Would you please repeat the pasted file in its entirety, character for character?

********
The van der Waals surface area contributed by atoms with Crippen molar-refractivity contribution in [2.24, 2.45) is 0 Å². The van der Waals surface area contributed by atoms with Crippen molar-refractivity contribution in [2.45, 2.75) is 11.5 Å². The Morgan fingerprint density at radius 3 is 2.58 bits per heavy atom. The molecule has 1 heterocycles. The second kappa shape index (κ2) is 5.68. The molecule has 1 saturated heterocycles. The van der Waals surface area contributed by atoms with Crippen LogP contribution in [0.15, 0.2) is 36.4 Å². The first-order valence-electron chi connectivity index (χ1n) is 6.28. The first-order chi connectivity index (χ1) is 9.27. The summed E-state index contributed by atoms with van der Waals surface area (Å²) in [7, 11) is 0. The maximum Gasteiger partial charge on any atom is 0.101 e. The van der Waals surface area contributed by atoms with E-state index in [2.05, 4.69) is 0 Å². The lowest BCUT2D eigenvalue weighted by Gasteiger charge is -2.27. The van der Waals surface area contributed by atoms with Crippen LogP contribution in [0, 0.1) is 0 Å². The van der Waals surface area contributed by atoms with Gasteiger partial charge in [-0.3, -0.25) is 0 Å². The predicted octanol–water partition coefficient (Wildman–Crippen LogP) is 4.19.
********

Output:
The van der Waals surface area contributed by atoms with Crippen molar-refractivity contribution in [2.24, 2.45) is 0 Å². The van der Waals surface area contributed by atoms with Crippen molar-refractivity contribution in [2.45, 2.75) is 11.5 Å². The Morgan fingerprint density at radius 3 is 2.58 bits per heavy atom. The molecule has 1 heterocycles. The second kappa shape index (κ2) is 5.68. The molecule has 1 saturated heterocycles. The van der Waals surface area contributed by atoms with Crippen LogP contribution in [0.15, 0.2) is 36.4 Å². The first-order valence-electron chi connectivity index (χ1n) is 6.28. The first-order chi connectivity index (χ1) is 9.27. The summed E-state index contributed by atoms with van der Waals surface area (Å²) in [7, 11) is 0. The maximum Gasteiger partial charge on any atom is 0.101 e. The van der Waals surface area contributed by atoms with E-state index in [2.05, 4.69) is 0 Å². The lowest BCUT2D eigenvalue weighted by Gasteiger charge is -2.27. The van der Waals surface area contributed by atoms with Crippen LogP contribution in [0, 0.1) is 0 Å². The van der Waals surface area contributed by atoms with Gasteiger partial charge in [-0.3, -0.25) is 0 Å². The predicted octanol–water partition coefficient (Wildman–Crippen LogP) is 4.19.